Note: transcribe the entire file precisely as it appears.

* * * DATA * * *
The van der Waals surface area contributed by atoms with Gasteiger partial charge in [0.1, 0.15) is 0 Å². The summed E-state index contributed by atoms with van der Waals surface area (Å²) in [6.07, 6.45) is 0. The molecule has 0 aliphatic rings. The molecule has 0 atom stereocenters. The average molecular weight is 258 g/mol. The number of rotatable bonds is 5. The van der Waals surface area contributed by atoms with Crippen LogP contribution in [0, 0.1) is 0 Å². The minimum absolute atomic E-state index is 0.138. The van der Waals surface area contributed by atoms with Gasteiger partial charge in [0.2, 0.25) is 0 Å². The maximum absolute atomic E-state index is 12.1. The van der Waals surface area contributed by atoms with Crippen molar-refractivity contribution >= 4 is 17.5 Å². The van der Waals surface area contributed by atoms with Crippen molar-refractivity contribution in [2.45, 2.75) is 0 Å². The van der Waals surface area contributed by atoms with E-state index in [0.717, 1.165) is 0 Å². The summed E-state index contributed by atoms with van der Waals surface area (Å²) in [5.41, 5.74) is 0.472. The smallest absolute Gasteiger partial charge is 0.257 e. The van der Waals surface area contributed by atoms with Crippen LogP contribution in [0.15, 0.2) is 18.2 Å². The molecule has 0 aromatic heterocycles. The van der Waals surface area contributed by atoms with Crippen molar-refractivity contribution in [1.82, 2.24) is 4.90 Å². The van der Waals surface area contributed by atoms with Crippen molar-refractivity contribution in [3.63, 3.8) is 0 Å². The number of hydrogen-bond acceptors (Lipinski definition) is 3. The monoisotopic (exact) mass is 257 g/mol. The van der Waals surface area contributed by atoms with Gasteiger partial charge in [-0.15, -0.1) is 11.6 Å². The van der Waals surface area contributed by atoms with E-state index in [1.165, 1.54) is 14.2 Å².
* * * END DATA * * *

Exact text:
The van der Waals surface area contributed by atoms with Gasteiger partial charge in [0.1, 0.15) is 0 Å². The summed E-state index contributed by atoms with van der Waals surface area (Å²) in [6.07, 6.45) is 0. The molecule has 0 aliphatic rings. The molecule has 0 atom stereocenters. The average molecular weight is 258 g/mol. The number of rotatable bonds is 5. The van der Waals surface area contributed by atoms with Crippen LogP contribution in [0, 0.1) is 0 Å². The minimum absolute atomic E-state index is 0.138. The van der Waals surface area contributed by atoms with Gasteiger partial charge in [0.2, 0.25) is 0 Å². The maximum absolute atomic E-state index is 12.1. The van der Waals surface area contributed by atoms with Crippen molar-refractivity contribution >= 4 is 17.5 Å². The van der Waals surface area contributed by atoms with Crippen molar-refractivity contribution in [2.45, 2.75) is 0 Å². The van der Waals surface area contributed by atoms with E-state index in [0.717, 1.165) is 0 Å². The summed E-state index contributed by atoms with van der Waals surface area (Å²) in [5.41, 5.74) is 0.472. The smallest absolute Gasteiger partial charge is 0.257 e. The van der Waals surface area contributed by atoms with Crippen LogP contribution in [0.15, 0.2) is 18.2 Å². The molecule has 0 aromatic heterocycles. The van der Waals surface area contributed by atoms with Crippen molar-refractivity contribution in [1.82, 2.24) is 4.90 Å². The van der Waals surface area contributed by atoms with Crippen molar-refractivity contribution in [3.63, 3.8) is 0 Å². The number of hydrogen-bond acceptors (Lipinski definition) is 3. The monoisotopic (exact) mass is 257 g/mol. The van der Waals surface area contributed by atoms with Gasteiger partial charge in [-0.15, -0.1) is 11.6 Å². The van der Waals surface area contributed by atoms with E-state index in [1.165, 1.54) is 14.2 Å².